New restaurant management lab opens its doors to university community

By Joel Delgado ’12 MS ’17

The Chaplin School of Hospitality & Tourism Management welcomed the university community and special guests to the new 140-seat restaurant management lab, which was introduced in a ribbon-cutting ceremony Sept. 19.

The state-of-the-art facility will serve as a living classroom for students looking to gain firsthand experience in restaurant management as they prepare for careers in the hospitality industry.

University leaders are excited with the possibility of expanding opportunities for students and training the next generation of leaders in the hospitality industry.

“This restaurant management lab is going to serve as a cornerstone for strengthening what we are doing in this school and help develop our graduates into prominent leaders in the hospitality and tourism industry,” said Mike Hampton, dean of the Chaplin School of Hospitality & Tourism Management. “This is a foundation for helping the school move forward as one of the leading hospitality and tourism programs not only here in the United States, but globally.”

After university President Mark B. Rosenberg cut the ribbon at the lab’s entrance alongside President and COO of Southern Wine & Spirits Wayne Chaplin, guests were invited to tour the new facility, which also features a two-story wine tower and spirits demonstration bar.

“This restaurant management lab will become a mecca for the hospitality industry,” Rosenberg said. “I’m thrilled for our students, and this is going to give them another edge in the job market. They’re going to have tremendous learning opportunities as a consequence of this new facility.”

The facility’s completion marks the continuation of a partnership between FIU and the Chaplin family that dates back nearly two decades. For Chaplin, the restaurant management lab will prepare students to exceed expectations and excel when they enter the industry.

“This is something that the students will be able to enjoy for so many years to come and get experience in learning how to work in the most highly technical restaurant in Miami,” Chaplin said. “We couldn’t be more grateful to FIU and FIU’s leadership for today, for the past and we are really excited for our successes in the future.”

With an advanced food production lab and a brewing science lab also included, both of which will help bolster the school’s research in food, wine, beer and spirits, the facility will serve as a venue for faculty and students to incubate ideas and entrepreneurial ventures, and test new concepts.

The restaurant management lab’s new technology features the combination of an A/V system and fast web-streaming system, which will make the live streaming of events and lectures anywhere in the world possible.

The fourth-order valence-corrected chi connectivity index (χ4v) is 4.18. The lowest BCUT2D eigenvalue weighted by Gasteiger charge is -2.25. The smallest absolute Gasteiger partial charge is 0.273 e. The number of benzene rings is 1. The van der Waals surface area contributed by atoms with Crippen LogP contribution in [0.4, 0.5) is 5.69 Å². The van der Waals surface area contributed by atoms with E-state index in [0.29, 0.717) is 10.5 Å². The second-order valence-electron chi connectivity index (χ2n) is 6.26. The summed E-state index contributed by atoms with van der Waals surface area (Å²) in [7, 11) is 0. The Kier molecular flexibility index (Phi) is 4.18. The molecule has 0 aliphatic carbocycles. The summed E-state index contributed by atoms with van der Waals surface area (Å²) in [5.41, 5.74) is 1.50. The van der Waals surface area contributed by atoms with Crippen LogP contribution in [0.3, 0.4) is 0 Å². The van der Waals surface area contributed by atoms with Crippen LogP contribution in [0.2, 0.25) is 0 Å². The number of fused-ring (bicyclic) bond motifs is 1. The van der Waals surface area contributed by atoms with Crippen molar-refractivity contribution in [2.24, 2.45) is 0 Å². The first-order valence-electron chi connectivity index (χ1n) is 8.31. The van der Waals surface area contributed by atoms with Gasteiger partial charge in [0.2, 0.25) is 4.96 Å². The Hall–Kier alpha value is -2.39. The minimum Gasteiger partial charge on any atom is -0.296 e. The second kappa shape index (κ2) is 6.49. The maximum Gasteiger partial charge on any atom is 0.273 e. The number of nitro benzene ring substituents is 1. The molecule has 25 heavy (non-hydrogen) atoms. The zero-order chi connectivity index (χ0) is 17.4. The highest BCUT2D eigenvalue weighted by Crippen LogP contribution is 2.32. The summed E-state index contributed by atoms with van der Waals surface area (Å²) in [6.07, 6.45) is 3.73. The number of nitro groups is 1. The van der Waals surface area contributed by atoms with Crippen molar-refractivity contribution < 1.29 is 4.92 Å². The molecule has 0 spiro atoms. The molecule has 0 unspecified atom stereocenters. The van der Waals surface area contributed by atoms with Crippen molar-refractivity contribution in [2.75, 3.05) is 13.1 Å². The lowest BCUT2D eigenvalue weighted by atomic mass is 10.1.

Students will now have the ability to train on state-of-the-art systems that are far superior to the traditional point of sale systems in the market today thanks to Lavu Systems, which continues to lead the point of sale revolution in innovation and integration. Lavu Systems generously donated the software and licenses to the Chaplin School of Hospitality & Tourism Management for POS Lavu, the very first full-featured restaurant point of sale available for the new Apple iPad/iPod system and designed to accommodate restaurant chains across the country.

Guests tour the new 140-seat restaurant management lab's at the facility's ribbon-cutting ceremony.

Guests tour the new 140-seat restaurant management lab’s at the facility’s ribbon-cutting ceremony.

“We spent over a half million dollars in integrating the capabilities for us to not only distribute what we’re doing worldwide, but to bring in experts in food, wine, beer and spirits to talk with students directly in the classroom live,” Hampton said. “That feature alone will make a huge difference for us.”

Combined with the chance to conduct management exercises, the lab will help prepare students like sophomore Leira Fombrun achieve their career ambitions.

“I’m hoping to learn every single aspect of owning a restaurant,” said Fombrun, who hopes to own her own restaurant someday. “We’re not just going to learn how to manage a restaurant but learn what goes on in the kitchen.”

Students taking advanced food production classes will not only be learning about restaurant management but will be able to put what they learn into practice by hosting dining events featuring a three-course meal for lunch or dinner on select dates throughout the semester.

For junior Chris Cadet, who eventually would like to be part of a management team of a hotel in a developing country, it is the ideal facility to help him and others like him get to where they want to be when they graduate.

“It looks like a replica of what some kitchens look like in the hospitality industry already, and it will give me an exact experience of what it would be like to do an internship in a hotel or a restaurant,” Cadet said. “Going from here to the real world wouldn’t even be a difference to me because it will feel like I was already there.”